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Bad Hospital Design Causes Bad Health Outcomes

By: Allan M. Siegel

There is a significant amount of research that indicates we are building our hospitals wrong. ‘Wrong’ in the sense that the way most hospitals are currently designed do not improve patients’ health outcomes, but rather contributes to increased sickness and death.

A recent article in the New York Times by Dr. Dhruv Kullar examines some of these studies, including one by the World Health Organization which noted that 30% of patients in Intensive Care Units (ICUs) get an infection. It further noted that the longer you stay in the ICU, the more likely you are to get an infection.

A big part of the problem is that patients have to share space, often only separated by a flimsy piece of cloth. Several studies indicate that single-patient rooms are safer for patients. One study found that converting to single-patient rooms would reduce bacterial infections by 50% and reduce the time hospitalized by 10%. Additional research found that having de-centralized nursing stations reduce the risks of fall injuries. The study noted, for example, that “[p]atient falls declined by 75 percent in the Cardiac Critical Care Unit at Methodist Hospital in Indianapolis, Ind., which made better use of nursing staff by spreading out their stations and placing them near patients' rooms.”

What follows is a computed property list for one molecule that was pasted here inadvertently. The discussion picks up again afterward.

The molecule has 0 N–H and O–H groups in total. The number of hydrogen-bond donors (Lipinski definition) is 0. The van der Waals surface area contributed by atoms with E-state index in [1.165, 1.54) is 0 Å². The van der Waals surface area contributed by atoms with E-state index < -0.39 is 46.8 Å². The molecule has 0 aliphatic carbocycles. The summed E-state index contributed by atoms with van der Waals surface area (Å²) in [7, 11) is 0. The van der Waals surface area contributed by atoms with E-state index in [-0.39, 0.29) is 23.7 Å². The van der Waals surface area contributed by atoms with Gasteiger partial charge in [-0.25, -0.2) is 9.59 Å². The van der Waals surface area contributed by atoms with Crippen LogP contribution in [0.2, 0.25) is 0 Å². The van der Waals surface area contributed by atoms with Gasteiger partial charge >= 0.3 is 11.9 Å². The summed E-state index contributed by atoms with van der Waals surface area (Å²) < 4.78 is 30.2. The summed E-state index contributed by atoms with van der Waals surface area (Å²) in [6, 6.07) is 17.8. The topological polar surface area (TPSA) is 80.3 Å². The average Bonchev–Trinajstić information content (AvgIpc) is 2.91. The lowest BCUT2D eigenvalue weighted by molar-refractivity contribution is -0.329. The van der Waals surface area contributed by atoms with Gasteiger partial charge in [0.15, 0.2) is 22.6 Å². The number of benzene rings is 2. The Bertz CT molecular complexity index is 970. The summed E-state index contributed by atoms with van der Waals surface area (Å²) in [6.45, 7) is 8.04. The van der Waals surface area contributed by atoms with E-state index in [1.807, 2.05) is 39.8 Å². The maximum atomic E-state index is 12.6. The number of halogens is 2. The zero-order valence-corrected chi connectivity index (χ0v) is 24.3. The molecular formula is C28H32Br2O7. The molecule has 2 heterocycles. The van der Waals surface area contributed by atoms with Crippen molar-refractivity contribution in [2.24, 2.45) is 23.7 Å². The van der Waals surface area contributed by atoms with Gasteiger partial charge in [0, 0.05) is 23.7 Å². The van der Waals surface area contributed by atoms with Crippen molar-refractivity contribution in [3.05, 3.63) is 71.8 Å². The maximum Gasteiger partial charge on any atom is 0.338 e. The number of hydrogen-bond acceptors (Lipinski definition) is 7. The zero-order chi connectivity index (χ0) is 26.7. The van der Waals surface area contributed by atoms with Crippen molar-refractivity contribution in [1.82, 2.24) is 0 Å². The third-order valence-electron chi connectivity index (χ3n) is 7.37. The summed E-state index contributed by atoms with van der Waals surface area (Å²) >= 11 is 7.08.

There is a lot we could do to improve hospitalized patients’ health outcomes, and we have the evidence to back it up. Designing hospitals based on such evidence would dramatically improve patients’ health, their length of stay, as well as outcomes for families and hospital staff. Too many preventable illnesses and deaths have occurred just because of poor design.

At Chaikin, Sherman, Cammarata, & Siegel, we take patients’ negative experiences with hospital systems seriously. If you or a loved one has been seriously injured by the negligence of a hospital or doctor, please give us a call today for a free consultation to discuss your potential case.